Cooking Your Own Bacon

So about an hour ago we got back from an open-air buffet restaurant situated by the side of a motorway outside of Ayutthaya, which on paper doesn’t actually sound like it would be as nice as it was. Ultimately I think that’s because I’m looking at it through a British perspective, where motorways are bland uninteresting places that people strive to spend as little time as possible on or near. Here however, the weather is fresh and there’s enough going on around you that makes for an interesting experience (plus when someone is paying for you, as Harry’s mentor Tam was, you can’t really complain.)

I learnt a new valuable lesson from it too. The restaurant had a large selection of raw food in their buffet, and each table has a mini grill situated on it with the intention that you bring most of the uncooked buffet food over to your table and cook it yourself. However, since for some reason this didn’t initially click to me, I took a raw piece of bacon, assuming that it was just a very mildly cooked piece of meat prepared in some sort of traditional Thailand way, and promptly ate the whole thing before Tam told me that I should have cooked it first. Thus i had a quick realisation and panic that I’d just eaten raw meat, which I’m sure has never been good for anyone, ever. I fortunately haven’t seen any negative effects from it yet, but I think it’s claimed the top spot for the dumbest thing I’ve done here so far.

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English Camp, in all it’s glory.

I think I improved on teaching today, mainly because my English Camp game didn’t end up in complete shambles like it had done yesterday. Today I just decided to go with a simple game of Chinese Whispers, although since we have such a big class I had to split them all into three smaller groups and get them to race each other (tell a simple english sentence to one child in each group, they run back and tell it to the person next to them etc, last child runs up to me to tell me the sentence). In theory this could have gone terribly wrong as well as there was a lot of room for cheating (the first kid could have just quickly told the last one what the sentence was before anyone else, and because there’s so many of them I wouldn’t have been able to tell), so I realised I was putting a lot of faith in these primary school children in staying honest. They did in the end, and it was nice to organise and teach something that wasn’t shrouded in utter confusion.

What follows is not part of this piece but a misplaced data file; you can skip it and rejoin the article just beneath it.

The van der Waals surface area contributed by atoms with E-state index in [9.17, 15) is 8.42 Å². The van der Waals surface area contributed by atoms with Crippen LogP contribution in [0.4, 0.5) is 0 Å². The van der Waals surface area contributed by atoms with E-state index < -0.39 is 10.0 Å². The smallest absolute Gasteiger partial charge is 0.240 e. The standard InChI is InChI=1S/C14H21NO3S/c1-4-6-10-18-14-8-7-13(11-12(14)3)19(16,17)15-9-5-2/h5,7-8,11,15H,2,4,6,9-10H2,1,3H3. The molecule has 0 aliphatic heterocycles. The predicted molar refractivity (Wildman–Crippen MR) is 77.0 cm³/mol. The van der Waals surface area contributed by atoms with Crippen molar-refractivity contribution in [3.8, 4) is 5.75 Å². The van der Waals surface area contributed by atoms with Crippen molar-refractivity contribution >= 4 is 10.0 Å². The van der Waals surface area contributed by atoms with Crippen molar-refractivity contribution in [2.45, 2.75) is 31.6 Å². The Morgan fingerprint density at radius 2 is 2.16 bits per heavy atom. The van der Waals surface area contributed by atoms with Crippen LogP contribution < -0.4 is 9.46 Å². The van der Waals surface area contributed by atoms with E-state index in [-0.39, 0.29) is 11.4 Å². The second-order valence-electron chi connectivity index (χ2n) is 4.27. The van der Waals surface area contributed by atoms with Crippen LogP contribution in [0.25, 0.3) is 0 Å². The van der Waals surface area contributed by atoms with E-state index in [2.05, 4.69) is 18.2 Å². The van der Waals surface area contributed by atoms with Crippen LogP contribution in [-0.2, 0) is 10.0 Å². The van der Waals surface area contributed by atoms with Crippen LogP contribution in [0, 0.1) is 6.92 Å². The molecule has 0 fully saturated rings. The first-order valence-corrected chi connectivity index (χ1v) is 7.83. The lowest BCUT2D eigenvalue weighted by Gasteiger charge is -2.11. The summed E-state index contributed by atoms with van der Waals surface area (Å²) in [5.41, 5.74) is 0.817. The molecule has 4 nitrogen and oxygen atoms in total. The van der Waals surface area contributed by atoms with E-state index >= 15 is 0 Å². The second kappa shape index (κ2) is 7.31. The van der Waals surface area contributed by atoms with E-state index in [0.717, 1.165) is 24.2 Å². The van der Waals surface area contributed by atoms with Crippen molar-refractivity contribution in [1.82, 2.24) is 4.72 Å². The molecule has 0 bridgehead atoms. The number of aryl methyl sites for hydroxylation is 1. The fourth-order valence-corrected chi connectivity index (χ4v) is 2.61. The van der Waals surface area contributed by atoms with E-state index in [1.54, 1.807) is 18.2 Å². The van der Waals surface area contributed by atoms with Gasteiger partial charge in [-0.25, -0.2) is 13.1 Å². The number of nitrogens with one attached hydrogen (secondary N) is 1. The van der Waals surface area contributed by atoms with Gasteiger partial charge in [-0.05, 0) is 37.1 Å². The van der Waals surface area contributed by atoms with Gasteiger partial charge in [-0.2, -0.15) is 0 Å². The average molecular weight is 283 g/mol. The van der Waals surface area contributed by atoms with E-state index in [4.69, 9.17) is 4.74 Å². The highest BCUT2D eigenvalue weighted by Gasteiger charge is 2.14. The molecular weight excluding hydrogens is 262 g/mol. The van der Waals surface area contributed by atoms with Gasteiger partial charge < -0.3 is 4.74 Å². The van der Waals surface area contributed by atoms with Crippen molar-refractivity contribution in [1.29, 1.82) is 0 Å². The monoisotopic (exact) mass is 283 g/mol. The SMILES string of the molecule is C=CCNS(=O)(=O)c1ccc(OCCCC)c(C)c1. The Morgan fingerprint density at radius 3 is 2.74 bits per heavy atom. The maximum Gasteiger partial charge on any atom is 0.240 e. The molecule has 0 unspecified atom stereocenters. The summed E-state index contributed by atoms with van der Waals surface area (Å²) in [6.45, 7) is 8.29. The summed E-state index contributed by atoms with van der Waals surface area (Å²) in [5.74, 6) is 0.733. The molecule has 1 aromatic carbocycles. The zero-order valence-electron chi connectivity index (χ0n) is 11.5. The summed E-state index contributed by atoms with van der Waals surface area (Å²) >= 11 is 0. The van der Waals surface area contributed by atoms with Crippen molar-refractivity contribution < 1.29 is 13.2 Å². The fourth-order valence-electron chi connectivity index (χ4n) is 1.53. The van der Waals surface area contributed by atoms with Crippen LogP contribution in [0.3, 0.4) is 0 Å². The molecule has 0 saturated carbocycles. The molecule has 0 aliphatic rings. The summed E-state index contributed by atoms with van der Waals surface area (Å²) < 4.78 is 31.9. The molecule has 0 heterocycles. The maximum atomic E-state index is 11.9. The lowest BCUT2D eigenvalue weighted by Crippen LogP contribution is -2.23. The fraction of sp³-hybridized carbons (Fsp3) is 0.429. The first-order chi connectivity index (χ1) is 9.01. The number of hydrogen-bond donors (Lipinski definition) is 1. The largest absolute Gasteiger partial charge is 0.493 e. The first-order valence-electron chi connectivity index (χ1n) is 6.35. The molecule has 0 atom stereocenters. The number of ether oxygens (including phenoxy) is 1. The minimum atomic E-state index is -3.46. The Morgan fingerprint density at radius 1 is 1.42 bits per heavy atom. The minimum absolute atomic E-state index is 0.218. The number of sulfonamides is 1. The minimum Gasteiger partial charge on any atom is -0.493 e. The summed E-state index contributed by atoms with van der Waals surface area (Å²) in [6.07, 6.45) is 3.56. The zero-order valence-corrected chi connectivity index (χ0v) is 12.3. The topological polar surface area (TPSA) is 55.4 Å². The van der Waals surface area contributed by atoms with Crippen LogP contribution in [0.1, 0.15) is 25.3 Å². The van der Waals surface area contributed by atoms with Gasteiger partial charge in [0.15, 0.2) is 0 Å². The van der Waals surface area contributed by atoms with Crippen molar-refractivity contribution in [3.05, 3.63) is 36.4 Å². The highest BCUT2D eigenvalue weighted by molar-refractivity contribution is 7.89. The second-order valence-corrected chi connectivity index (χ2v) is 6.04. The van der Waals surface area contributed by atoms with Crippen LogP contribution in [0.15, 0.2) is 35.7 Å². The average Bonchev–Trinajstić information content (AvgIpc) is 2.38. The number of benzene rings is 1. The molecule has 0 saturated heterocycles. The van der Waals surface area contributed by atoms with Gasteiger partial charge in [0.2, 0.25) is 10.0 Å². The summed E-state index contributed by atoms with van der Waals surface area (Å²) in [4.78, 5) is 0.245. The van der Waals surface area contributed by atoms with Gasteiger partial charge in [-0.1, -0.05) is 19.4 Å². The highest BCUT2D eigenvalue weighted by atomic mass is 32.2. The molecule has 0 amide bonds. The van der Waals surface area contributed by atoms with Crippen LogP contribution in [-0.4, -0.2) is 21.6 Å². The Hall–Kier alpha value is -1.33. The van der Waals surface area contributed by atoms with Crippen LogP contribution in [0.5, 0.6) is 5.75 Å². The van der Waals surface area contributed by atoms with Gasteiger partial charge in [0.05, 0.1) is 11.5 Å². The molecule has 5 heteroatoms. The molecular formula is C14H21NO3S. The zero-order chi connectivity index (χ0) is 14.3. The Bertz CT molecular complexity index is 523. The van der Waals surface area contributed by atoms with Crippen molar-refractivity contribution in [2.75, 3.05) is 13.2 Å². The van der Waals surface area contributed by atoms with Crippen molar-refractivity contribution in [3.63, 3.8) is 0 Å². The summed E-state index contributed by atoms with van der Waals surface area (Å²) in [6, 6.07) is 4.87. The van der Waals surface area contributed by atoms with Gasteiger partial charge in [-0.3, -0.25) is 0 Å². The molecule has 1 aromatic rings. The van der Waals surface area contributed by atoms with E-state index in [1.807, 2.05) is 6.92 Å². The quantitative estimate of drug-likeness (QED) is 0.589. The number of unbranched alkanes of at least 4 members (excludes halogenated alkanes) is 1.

Occasionally I actually look like I know what I'm doing when trying to teach. Not sure if this counts as one of those moments.

Occasionally I actually look like I know what I’m doing when trying to teach. Not sure if this counts as one of those moments.

After school I went with Bubpha, the headmaster and the other school staff to Watphachi Temple again, this time to see the cremation of the women whose funeral had been held the night before. I got to learn about some more Thai traditions through this; the ceremony involves being given a flower to place underneath the coffin, and apparently you have to wash your hands afterwards as well, although I’m not sure as to exactly why that is. Hopefully the photos show how nice the outside of the temple is; as it was a funeral I felt that it would be disrespectful to take any, but after being encouraged to by the staff I figured it wasn’t seen that way.

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The only issue I have tugging at my mind at the moment in regards to teaching is that I would sometimes like to have more of an active involvement in things. In my non-English Camp classes I’m generally used to pronounce words to the kids and occasionally walk around the class to ask reinforcing questions to them, and whilst I do feel that I’m getting involved through this I’m slightly jealous of the people who are left to teach a whole lesson by themselves most of the time. Having said that, this is still only the first week of teaching (although it feels like I’ve been here longer than that) and I already feel like my role has evolved ever so slightly since the first day. It’s nice to actually have some structure with what I’m doing rather than being thrown into a class of manic kids with limited english skills too, and Bubpha talked to me today about more activities such as interviewing the kids on english that they want me to start on next week, so clearly the only way is up. And to top that all off, apparently the headmaster wants me to play guitar and sing in front the kindergarten class at some point soon, so now I’m sitting here contemplating exactly what obscure 90s indie songs I can try and get these kids into.

If they’re not all singing Neutral Milk Hotel’s In The Aeroplane Over The Sea by the time I’ve left, I have failed as a teacher.

 

PS

 

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